• Iterate and reflect on yourself as well as your code. Do personal retrospectives every two weeks.
  • Practice active listening. Pay attention to your environment and the impact your words have on your team.
  • Embrace failure. Break things to learn. “If you’re not experiencing failure then you’re making a far worse mistake.”
  • We have a responsibility to give back. Share your knowledge freely.
  • Know your own value. Know what you’re good at and how you can help your team.
  • Don’t be arrogant. Never look down at any questions people have. There are no stupid questions!
  • Seek diversity in those around you; find fresh perspectives.

Kunjal Tanna speaking at Ladies of Code event

To round the evening off, Kunjal Tanna, experienced cyber-security recruiter, delivered an eye-opening, sobering talk on salary negotiation – sobering because of how few women succeed at it. From the job offer (when a woman is more likely to accept the figure offered and a man is more likely to push upwards in a given range) to any subsequent promotions or roles (in Kunjal’s example scenario a man asked for a pay rise four times and a woman only once in the same period 1), women repeatedly fail to ask for the salaries of their male colleagues. Why?

Well, it’s selfish, right? And you might ruin your reputation.

Kunjal had a couple of arguments to offer. One is to value ourselves and our skills, and the other is to negotiate for others if not for yourself. If not for the benefit to your children, partner or elderly parents, then think about your female colleagues as a whole – the gender pay gap is not simply inflicted on us; it’s something we help create.

Unfortunately, upbringing and cultural expectations may lead us to unhelpful negotiation styles: people-pleasing (“how grateful I am someone wants to employ me!”) or confrontation (“my way or the highway”). Kunjal recommended drawing a firm line between facts and emotions, and to follow these steps:

  1. Prepare. Research the value of your skills (and account for the gender pay gap). Your employer will have done the same. Work out what figures are acceptable to you and what’s no-go.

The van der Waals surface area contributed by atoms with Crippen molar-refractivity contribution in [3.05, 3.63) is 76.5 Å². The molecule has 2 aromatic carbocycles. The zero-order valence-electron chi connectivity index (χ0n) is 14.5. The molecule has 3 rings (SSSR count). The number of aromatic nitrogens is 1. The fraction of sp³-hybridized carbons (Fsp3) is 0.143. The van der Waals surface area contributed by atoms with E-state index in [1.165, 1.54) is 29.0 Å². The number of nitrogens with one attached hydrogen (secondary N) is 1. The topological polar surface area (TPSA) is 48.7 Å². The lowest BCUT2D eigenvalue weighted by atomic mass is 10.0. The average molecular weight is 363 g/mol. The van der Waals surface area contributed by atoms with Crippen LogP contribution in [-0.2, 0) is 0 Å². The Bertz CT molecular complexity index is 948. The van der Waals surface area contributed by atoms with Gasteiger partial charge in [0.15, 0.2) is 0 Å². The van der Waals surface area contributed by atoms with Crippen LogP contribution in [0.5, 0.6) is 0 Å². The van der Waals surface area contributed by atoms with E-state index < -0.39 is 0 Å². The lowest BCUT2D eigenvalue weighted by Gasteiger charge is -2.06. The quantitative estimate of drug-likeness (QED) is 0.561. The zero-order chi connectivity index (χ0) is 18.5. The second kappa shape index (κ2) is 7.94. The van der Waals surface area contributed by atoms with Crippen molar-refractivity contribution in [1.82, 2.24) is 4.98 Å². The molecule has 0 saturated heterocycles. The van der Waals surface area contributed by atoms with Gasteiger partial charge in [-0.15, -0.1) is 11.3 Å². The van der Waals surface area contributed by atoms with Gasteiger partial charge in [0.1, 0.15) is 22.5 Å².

2. Initiate the conversation. Don’t apologise, but thank them for their time. Maintain eye contact and check your body language.
  3. Whoever says the first number anchors the subsequent negotiation – so try to get in first. Ask for a little bit more than you actually want so that you can negotiate down without devaluing yourself.
  4. Be prepared for no the first time. Find out why. Ask how they’ve come to their decision. Have different proposals in mind (it might be possible to negotiate for additional flexibility or training, for example).
  5. Be prepared to say no as well, and to walk away.
  6. Make sure anything agreed is formalised.

Despite an awareness of how far there is to go (the Economic Forum’s Global Gender Gap Report puts us at over 200 years away from true equality), the feel of the evening was one of optimism and inspiration. The tech industry has trail-blazed changes in how, where and when work happens; the time is ripe to redefine how women progress in a male-dominated industry. Sharing knowledge and supporting others doesn’t only grow our own careers. It creates a blueprint for future women to follow, and helps build the environment of openness and curiosity essential to good engineering.


  1. Comparable research findings referenced here and here. [return]